Nbackground corrected(W1unknown sample)=N(W1unknown sample)−B(W1unknown sample) (5)

Generally speaking, according to the invention a relation exists between such pairs of measurement windows in an energy spectrum of the type as defined earlier. In a number of practical cases it maybe that a second window contains, in addition to the scatter background, an additional fluorescence peak which is due to a matrix component. In these cases it is often possible to first deconvolute these peaks by an additional energy line overlap calibration or simply by choosing an appropriate other window without such additional interference.

The accuracy of the analysis is dependent on a, the counting statistical error. For the method according to the invention s of the background is diminished, since measuring time is gained as measurement of background on background positions (according to the state of the art) is no longer necessary. The error a can be further reduced as the error term contributed by the subtraction of the background signal can be diminished by measuring the blanks with a long measuring time (e.g.1000 s instead of 100 s). Such a long measuring time can be used in the calibration step, which has to be performed only once prior to the actual measurements of the sample under analysis and, therefore, does not influence the measuring time of the unknown sample necessary to complete the analysis. As a result, the total LLD (Low Limits of Detection) gain may be a factor of up to approximately 2. This LLD value is meant for the determination per sample.

Calibration

During calibration measurements are performed in the same pair of windows, e.g. W2, W1, that is to be used for the actual analysis. A series of blank samples is used yielding a set of calibration points (x, y). Herein the x-values represent data, such as intensity values, measured in W2 and the y-values represent data, such as intensity values, measured in W1. Next a function is fitted through the calibration points representing the relation between W2 and W1. Many suitable fitting techniques are known to the person skilled in the art. The calibration step has to be performed for every specific application of the invention and for every angle Θ of interest of the analyzing crystal.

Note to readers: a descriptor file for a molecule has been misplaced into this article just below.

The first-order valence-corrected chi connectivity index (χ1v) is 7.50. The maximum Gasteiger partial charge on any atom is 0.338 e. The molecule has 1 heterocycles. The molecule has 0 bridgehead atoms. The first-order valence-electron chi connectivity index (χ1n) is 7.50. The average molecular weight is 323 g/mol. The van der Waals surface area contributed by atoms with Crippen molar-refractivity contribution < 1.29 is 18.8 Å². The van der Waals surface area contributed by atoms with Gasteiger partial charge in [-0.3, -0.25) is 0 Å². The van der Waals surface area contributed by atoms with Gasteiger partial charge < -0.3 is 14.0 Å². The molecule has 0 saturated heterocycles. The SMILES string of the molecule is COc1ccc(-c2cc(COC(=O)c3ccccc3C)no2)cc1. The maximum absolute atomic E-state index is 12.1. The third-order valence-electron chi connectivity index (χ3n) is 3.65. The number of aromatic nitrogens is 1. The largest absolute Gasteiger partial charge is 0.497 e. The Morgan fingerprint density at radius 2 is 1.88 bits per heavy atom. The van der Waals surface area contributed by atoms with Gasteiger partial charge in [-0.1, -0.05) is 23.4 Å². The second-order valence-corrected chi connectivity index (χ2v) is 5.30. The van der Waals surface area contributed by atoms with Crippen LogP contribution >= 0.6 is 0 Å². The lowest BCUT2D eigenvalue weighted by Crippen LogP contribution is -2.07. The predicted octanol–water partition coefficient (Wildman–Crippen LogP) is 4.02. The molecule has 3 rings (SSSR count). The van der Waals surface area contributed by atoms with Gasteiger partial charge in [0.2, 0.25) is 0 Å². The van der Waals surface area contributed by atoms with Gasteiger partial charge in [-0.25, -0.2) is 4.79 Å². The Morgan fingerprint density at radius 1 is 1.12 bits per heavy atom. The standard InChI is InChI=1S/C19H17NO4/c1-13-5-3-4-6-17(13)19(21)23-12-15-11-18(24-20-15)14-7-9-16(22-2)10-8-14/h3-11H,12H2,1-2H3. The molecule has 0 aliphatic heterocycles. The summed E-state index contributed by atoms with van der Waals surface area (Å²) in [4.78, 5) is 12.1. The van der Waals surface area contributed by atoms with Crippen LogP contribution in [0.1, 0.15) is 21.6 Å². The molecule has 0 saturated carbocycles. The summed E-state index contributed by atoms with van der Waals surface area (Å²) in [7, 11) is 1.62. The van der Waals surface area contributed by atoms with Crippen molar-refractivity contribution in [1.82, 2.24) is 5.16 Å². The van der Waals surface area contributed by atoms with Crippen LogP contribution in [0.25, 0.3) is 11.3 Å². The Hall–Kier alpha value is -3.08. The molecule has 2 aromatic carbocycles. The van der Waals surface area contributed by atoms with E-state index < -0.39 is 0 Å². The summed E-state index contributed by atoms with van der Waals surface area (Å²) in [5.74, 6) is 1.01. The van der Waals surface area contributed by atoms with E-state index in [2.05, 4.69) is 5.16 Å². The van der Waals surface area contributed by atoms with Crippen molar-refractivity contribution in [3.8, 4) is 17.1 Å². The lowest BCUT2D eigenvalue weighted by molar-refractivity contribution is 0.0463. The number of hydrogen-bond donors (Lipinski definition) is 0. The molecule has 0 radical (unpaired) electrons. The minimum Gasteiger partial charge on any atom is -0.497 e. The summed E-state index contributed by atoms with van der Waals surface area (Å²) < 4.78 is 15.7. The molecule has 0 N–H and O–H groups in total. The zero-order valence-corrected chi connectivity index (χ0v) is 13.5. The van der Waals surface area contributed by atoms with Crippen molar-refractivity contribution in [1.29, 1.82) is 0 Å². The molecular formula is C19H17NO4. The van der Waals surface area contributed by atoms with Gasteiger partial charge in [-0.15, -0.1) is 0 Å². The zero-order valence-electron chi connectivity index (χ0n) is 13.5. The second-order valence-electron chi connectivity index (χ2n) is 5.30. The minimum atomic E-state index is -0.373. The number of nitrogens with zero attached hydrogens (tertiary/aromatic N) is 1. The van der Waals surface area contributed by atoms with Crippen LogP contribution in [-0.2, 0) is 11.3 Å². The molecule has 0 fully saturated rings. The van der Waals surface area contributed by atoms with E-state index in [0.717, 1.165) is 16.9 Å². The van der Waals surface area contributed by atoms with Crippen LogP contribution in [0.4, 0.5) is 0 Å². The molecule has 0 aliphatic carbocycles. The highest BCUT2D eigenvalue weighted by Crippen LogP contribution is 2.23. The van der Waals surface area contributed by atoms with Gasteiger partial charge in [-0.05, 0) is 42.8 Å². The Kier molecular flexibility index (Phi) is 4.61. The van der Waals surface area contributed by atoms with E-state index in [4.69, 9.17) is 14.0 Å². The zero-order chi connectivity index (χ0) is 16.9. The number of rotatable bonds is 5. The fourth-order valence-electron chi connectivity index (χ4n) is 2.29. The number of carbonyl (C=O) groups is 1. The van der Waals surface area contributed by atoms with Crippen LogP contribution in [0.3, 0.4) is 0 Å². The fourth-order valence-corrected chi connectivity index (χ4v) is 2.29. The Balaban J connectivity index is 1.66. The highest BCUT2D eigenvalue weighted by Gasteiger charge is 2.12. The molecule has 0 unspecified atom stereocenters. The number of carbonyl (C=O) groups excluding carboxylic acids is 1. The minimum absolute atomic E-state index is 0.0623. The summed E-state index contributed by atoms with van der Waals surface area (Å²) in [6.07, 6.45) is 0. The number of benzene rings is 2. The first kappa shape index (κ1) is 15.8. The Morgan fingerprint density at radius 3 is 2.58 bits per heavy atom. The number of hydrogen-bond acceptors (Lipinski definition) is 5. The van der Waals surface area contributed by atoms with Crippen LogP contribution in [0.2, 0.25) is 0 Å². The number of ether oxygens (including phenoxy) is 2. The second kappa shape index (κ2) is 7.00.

Criteria

Choice of Blank Samples

Preferably in a blank sample the analyte is absent. It is recognized that as a result the composition of a blank sample differs from that of the sample to be analyzed. The difference may stem inter alia from a different mean atomic weight or effective absorption coefficient (μ) which may give rise to different measurement data (usually intensity values). In the art this different composition is referred to as a different “matrix”.

Matrices may also vary for samples to be analyzed in a specific application. It has been found that when the matrices of the samples for a specific application show only minor variations, the relation between W1 and W2 is very well described by a linear function. When the variations in matrices become greater, the function becomes more complex.

Generally speaking, a sufficient number of blank samples with varying matrices has to be used for calibration in order to cover the expected matrix variation range of the specific application.

Choice of W2

The additional window in a pair, used to correct the other window of that pair (generally referred to as W2) should be suitably chosen by a person skilled in the art. Preferably, W2 should comprise those energies with associated data that most likely result from a phenomenon expected to influence the data in W1. Some examples are additional measurement windows W2, W3, . . . encompassing one or more multiples of the energy associated with the analyte, resulting from higher-order reflections. Additional windows W3, etc. may comprise energies associated with “detector escapes”.

It will be apparent that the choice of W2, W3, . . . will strongly depend on the intended use or application of the invention, but the choice of W2 as (76/125) was found to cover a large range of applications.

Based on the above detailed description of the steps of the method, any person skilled in the art will be able to compose a computer program to carry out the steps of the method by using known programming techniques.

Field of Application

The invention is not limited to the described or illustrated embodiment. Although the invention has been described in the context of sequential XRF instruments, its use is certainly not limited thereto. The method according to the invention can, for example, be used very well with XRF instruments (more specifically: simultaneous WD-XRF, sequential WD-XRF, total reflection XRF (TXRF) and/or energy dispersive XRF (ED-XRF instruments)) offering the advantage that the additional background channels thereof become obsolete. The described MCA electronics maybe used as well as scaler (single window) electronics. In the latter case the measurement windows must be measured in sequence. Furthermore, the use of the method is not limited to XRF-applications alone, but can be applied to similar X-ray analyzing techniques such as X-ray diffraction (XRD) applications.

It will be apparent to a person skilled in the art that the method according to the invention is suitable for analyzing samples in which any number of analytes (also known as “major elements” or “majors” in the art) having different associated energies of interest may be present. For illustrative purposes only, the examples described herein refer to a sample with one analyte.

The invention thus extends in general to any embodiment which is within the scope of the appended claims as seen in light of the foregoing description and drawings.